Game-Based Learning Talk

A quest to transform education through game-based learning

Designing an Educational Alternate Reality Game

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In designing the Finding Identity educational alternate reality game, I found some areas in which the design of an educational ARG differs from the design of a  more traditional ARG (such as the ones tied to movies/TV or the purely entertainment type).  Here are some of the design issues I’ve come across thus far:


Game Structure

Educational ARGs require more structure than do traditional ARGs  because they have to be able to assess learning.  Also, time constraints may require additional structure to be placed on the game.

  • Pre-designed Activities and/or Puzzles – In order to assess learning, educational ARGs need to present tasks in which students can provide evidence of their learning, such as through media creation or blog posts.  In traditional ARGs, the puzzles and activities can be more open-ended and not require specific deliverables from all players.
  • Storyline – It’s more difficult to allow the narrative in an educational ARG to be as open-ended and player-driven as in traditional ARGs because of the pre-designed puzzles or activities mentioned above.  In a strictly player-driven narrative, it would be difficult for the instructor (puppetmaster) to create valid assessment tasks “on-the-fly” (not impossible though but you would need a very creative instructor and/or game design).
  • Game Entry – In an educational ARG, it’s more difficult to have different points of entry (“rabbit holes”) into the game because of assessment requirements (assuming players are assessed on the same activities and tasks).  In addition, if the game design calls for group play and intergroup feedback (such as in Finding Identity), players will need to start the game from a single point of entry (or at least with the same starting activity).

Collaboration vs. Competition

Traditional ARG – Collaboration is generally emphasized more than competition because the players are all interested in solving puzzles, doing tasks, etc. as quickly as possible in order to advance the narrative.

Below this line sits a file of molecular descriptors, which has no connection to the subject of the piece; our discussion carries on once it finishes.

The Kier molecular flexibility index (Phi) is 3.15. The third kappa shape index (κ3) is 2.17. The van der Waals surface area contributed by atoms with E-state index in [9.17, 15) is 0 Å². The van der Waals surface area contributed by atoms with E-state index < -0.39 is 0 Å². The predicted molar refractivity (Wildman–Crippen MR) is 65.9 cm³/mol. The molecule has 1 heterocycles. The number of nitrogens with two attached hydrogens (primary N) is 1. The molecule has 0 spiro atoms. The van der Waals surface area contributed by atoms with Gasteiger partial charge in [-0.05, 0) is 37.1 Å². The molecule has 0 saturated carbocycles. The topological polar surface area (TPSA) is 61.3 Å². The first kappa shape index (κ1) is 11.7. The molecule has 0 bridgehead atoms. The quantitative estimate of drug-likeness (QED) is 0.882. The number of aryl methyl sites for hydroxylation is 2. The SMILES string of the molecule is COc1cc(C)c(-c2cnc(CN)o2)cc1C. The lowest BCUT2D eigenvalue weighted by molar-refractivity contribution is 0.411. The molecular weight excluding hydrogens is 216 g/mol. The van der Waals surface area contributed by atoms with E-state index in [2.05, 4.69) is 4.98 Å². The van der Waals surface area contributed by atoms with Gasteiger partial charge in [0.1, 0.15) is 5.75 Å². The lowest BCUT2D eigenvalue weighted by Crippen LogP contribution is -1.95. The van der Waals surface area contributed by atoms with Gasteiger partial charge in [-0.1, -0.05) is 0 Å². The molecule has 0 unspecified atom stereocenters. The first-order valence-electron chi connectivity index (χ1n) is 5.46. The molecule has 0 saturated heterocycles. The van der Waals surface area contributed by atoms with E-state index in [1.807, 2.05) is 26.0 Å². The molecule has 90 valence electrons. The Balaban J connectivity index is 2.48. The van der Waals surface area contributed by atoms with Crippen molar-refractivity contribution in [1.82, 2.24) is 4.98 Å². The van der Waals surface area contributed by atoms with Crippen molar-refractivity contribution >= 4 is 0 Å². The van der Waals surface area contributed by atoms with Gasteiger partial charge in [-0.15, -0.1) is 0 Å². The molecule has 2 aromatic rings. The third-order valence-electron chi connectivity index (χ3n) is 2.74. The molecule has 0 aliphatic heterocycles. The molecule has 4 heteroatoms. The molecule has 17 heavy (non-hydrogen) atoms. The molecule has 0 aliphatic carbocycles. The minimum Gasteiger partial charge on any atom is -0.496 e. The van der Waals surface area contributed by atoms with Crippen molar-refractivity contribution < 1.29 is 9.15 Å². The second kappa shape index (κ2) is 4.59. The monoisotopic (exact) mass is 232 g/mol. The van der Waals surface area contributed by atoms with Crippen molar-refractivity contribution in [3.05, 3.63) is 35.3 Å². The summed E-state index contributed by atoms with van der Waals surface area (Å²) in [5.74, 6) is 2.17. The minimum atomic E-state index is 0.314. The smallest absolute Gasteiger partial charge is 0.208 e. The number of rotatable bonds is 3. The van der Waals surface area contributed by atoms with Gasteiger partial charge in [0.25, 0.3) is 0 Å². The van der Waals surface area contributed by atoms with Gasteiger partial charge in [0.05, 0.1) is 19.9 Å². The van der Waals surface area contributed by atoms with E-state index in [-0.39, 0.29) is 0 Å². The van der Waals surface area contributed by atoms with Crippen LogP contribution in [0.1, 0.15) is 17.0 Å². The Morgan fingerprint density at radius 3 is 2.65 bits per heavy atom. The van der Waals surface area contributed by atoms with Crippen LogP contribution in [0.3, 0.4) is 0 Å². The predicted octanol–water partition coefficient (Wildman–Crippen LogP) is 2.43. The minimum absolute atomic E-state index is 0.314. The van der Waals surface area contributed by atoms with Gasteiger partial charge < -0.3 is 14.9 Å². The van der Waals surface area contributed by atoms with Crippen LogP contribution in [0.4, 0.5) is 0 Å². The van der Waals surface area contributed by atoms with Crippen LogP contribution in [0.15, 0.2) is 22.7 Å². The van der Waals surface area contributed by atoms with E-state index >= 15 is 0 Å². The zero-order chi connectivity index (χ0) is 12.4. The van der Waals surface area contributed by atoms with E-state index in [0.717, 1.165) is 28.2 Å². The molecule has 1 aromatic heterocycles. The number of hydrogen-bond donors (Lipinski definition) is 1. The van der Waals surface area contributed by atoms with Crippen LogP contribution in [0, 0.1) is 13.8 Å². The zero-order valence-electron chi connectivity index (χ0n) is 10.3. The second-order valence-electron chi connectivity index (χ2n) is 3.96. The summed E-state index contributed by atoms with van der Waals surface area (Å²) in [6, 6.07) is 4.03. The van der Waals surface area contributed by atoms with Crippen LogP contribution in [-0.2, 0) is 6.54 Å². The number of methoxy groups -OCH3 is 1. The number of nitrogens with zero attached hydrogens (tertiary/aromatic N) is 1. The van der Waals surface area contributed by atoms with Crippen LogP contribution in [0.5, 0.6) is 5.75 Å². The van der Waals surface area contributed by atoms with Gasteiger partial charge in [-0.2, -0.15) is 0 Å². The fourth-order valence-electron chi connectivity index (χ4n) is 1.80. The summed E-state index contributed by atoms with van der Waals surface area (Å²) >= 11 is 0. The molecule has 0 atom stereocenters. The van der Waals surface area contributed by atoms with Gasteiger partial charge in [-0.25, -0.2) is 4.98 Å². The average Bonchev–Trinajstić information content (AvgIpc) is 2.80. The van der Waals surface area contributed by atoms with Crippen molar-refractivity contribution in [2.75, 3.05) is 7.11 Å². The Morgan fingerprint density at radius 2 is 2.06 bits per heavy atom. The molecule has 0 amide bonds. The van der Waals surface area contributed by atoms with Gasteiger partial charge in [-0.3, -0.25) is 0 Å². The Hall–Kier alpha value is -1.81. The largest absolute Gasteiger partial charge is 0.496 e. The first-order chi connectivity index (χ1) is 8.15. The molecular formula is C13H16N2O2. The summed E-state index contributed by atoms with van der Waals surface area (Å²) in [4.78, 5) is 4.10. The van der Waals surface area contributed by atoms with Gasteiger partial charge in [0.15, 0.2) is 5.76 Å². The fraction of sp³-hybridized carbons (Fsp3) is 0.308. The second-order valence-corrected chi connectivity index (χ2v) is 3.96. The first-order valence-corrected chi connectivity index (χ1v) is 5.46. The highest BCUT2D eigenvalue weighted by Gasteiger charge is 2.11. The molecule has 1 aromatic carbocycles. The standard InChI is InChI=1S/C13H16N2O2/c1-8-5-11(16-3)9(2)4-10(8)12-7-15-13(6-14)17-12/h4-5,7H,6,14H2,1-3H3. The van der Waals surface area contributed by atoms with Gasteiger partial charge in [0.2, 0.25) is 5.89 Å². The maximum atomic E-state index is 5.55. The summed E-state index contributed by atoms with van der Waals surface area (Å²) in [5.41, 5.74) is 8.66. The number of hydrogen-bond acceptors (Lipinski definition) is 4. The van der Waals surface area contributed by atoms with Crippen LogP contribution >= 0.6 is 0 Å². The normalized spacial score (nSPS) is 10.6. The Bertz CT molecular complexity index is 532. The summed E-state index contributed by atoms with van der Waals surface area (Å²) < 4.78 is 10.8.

Educational ARG – Because there are grades at stake, there is a different dynamic between collaboration and competition, esp. if the students are working together in groups (such as in Finding Identity).  On one hand, students need to collaborate just as in traditional ARGs, but, on the other hand, students also are motivated to compete against one another for better grades.  Balancing the collaboration and competition is a key to an effective educational ARG.


Having students comment on the accomplishments/creations of others’ is an excellent task to include in an educational ARG for the following reasons:

  • Allows students to learn from each other
  • Allows students to reflect on their own learning
  • Provides the instructor with formative feedback on students’ learning
  • Motivates students to produce high quality deliverables because they know others will be commenting on them


An educational ARG can contain various assessment opportunities, including:

  • Deliverables from assignments and puzzles
  • Students’ comments on other students’ deliverables
  • In-game and post-game discussions
  • In-game and post-game tests

Creating an Alternate Reality

Perhaps the most challenging aspect of designing an educational ARG is in regards to creating a scenario that is not only educational but can also be believable, engaging, and relevant to the players.  If the scenario comes off as too “educational,” it will not only be demotivating for many of the players but also turn the game into a “non-game” and more of a school assignment.  This is a little ironic because of the well-known ARG mantra, “This is not a game.”  In the case of an educational ARG, the game needs to try to be believable (“not a game”) while at the same time be a fun, enjoyable, and engaging series of activities (“a game”).


This concludes my summary of the design of the Finding Identity educational alternate reality game.  I hope that this information has allowed you to formulate some new ideas how educational ARGs can be designed to be excellent learning tools in various areas of education and training.  For more information and research about ARGs, please visit the research section on my website.  Thanks, and happy designing!


Written by randyfuj

July 20, 2010 at 11:18 am

Posted in Education

Tagged with , , ,

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